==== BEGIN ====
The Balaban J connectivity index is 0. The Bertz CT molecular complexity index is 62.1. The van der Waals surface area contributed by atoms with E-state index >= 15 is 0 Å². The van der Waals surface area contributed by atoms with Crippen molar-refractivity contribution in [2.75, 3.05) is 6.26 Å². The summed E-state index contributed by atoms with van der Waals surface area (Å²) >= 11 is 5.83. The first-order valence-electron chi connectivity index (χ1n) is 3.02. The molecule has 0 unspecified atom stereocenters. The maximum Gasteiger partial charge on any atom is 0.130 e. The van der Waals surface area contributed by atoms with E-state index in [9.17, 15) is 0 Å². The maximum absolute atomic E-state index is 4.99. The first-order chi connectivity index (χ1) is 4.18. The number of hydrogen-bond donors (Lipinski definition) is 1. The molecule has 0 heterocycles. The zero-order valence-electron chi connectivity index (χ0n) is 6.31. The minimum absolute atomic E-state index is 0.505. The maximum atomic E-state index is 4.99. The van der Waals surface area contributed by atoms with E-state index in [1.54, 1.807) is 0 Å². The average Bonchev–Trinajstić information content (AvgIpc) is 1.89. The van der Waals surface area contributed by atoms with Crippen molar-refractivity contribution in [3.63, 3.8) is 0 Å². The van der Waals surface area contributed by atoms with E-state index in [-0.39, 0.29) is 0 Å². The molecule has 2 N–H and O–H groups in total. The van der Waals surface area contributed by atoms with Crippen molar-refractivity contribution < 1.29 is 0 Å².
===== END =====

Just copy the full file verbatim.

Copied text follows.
The Balaban J connectivity index is 0. The Bertz CT molecular complexity index is 62.1. The van der Waals surface area contributed by atoms with E-state index >= 15 is 0 Å². The van der Waals surface area contributed by atoms with Crippen molar-refractivity contribution in [2.75, 3.05) is 6.26 Å². The summed E-state index contributed by atoms with van der Waals surface area (Å²) >= 11 is 5.83. The first-order valence-electron chi connectivity index (χ1n) is 3.02. The molecule has 0 unspecified atom stereocenters. The maximum Gasteiger partial charge on any atom is 0.130 e. The van der Waals surface area contributed by atoms with E-state index in [9.17, 15) is 0 Å². The maximum absolute atomic E-state index is 4.99. The first-order chi connectivity index (χ1) is 4.18. The number of hydrogen-bond donors (Lipinski definition) is 1. The molecule has 0 heterocycles. The zero-order valence-electron chi connectivity index (χ0n) is 6.31. The minimum absolute atomic E-state index is 0.505. The maximum atomic E-state index is 4.99. The van der Waals surface area contributed by atoms with E-state index in [1.54, 1.807) is 0 Å². The average Bonchev–Trinajstić information content (AvgIpc) is 1.89. The van der Waals surface area contributed by atoms with Crippen molar-refractivity contribution in [3.63, 3.8) is 0 Å². The van der Waals surface area contributed by atoms with E-state index in [-0.39, 0.29) is 0 Å². The molecule has 2 N–H and O–H groups in total. The van der Waals surface area contributed by atoms with Crippen molar-refractivity contribution < 1.29 is 0 Å².